FAQs

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GEORGETOWN TOWING AND PARKING FAQ’S

Q.  How can I find my vehicle if it has been towed?
Q.  Will my car be towed away if I park on the lot of a closed business?
Q.  Why should it matter if I park on a closed businesses parking lot?
Q.  How much will it cost to release my vehicle from the impound?
Q.  Can a tow truck driver simply tow away my vehicle or do they have to wait for permission from the property owner?  Is patrolling the lot legal?
Q.  How do I handle damages of my vehicle that were created during the towing process?
Q.  Shouldn’t cities require businesses to share their parking space after business hours?
Q.  What happens if I return before the tow truck operator removes my vehicle? Will I have to still pay for the tow?
Q.  What types of payment does a tow truck company usually take?  Will they deny my credit card?
Q.  What steps should I take if I feel that I have been illegally towed or overcharged?
Q.  How does the towing process work? Who makes the final decision of when a vehicle should be towed?
Q.  How can I tell if a towing procedure and policy is enforced on the premises I wish to park my vehicle?
Q.  Is a towing company allowed to tow away a vehicle without permission from the owner?

A. In most cases, all you would have to do is contact your local police department. When your vehicle is towed, the towing service who tows your vehicle is required to inform the local police office of any towed vehicles.

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A. Yes, your vehicle can still be closed after business hours. It depends on the contract the property owner and the towing company established.

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A. Some feel that an unauthorized car can be a liability. They do not want to be held responsible if an unauthorized vehicle is damaged, broken into or stolen.

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A. The Texas Department of Licensing and Regulations as well as certain municipalities set towing fee maximums. As far as what you would have to pay, the towing company would have to charge whichever amount is higher. However, your payment can also be way more than any set maximums because of additional fees for storage. Impound fees and storage fees are completely different.

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A. It depends on the terms of the agreement established by the property owner and the towing company. At this time, there are no laws that limit tow truck operators from patrolling lots.

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A. In most cases you would file insurance claim with your company or take the matter to civil court. However, it’s important to know that most towing companies have surveillance and video cameras in their storage facility and on their trucks. They have surveillance to prohibit bogus claims.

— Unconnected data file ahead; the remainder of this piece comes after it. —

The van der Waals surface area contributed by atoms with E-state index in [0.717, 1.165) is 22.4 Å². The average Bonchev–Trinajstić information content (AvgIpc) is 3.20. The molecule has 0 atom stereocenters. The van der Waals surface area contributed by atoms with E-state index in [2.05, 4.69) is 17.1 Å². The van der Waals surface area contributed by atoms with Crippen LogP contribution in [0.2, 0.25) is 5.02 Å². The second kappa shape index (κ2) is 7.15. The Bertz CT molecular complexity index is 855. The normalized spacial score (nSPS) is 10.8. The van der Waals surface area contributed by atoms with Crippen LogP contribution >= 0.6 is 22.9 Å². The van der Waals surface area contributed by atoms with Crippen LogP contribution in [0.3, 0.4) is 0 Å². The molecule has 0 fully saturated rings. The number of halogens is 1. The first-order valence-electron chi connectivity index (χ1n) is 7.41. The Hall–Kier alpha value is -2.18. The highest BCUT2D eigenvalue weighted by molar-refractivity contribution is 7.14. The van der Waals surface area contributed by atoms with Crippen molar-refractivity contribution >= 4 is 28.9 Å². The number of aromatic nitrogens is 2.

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A. While it would be more than ideal for cities to inform property owners to share parking, cities have no right how to tell private property owners who can and cannot park. However, there are some property owners that have agreements with that make sharing parking space an easy process.

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A. Yes, you will still have to pay. However, you would only have to pay the drop fee that is set by Texas state and certain municipalities.   To determine the pricing for your unique situation, you can visit :  http://www.tdlr.texas.gov/towing/towinglaw.htm#2308204

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A. You can pay a vehicle storage facility debit card, credit card, or an electronic check for any charge that is affiliated with delivery or storage of your vehicle.

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A. If you think you have been treated poorly or if you would like to make a formal complaint about poor service, damage, property signs or employees, you can contact the TDLR.

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A. A typical towing arrangement is usually between the property owner and the towing company. A property owner can either request a removal of a vehicle by written or verbal request.

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A. If you visit an establishment that has towing enforced, they must display proper signage (tow away signs) in all entry ways of the particular establishment.  You can learn more information by going to:  http://www.tdlr.texas.gov/towing/towinglaw.htm#2308301  to find out more.

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A. The Texas Department of Licensing and Regulation has set forth certain codes of when it is okay to tow a vehicle without permission from the owner.  According to the TDLR codes,  a towing company has the right to tow an unauthorized vehicle due to the following:

  • A towing company cannot remove any unauthorized vehicle without permission from the owner, unless it is  instructed to do so by a peace offer or the owner or operator of the vehicle
  • A towing company can  remove a vehicle if it is interrupting the regular flow of traffic, such as blocking a driveway or entrance way
  • A towing company that has liability insurance for property damage can remove an unauthorized vehicle
  • If an official standing agreement is set in place, the towing company can remove an unauthorized vehicle
  • If the vehicle is  violating the property signage that informs them of towing laws

For more detailed information about towing laws and regulations at:  http://www.tdlr.texas.gov/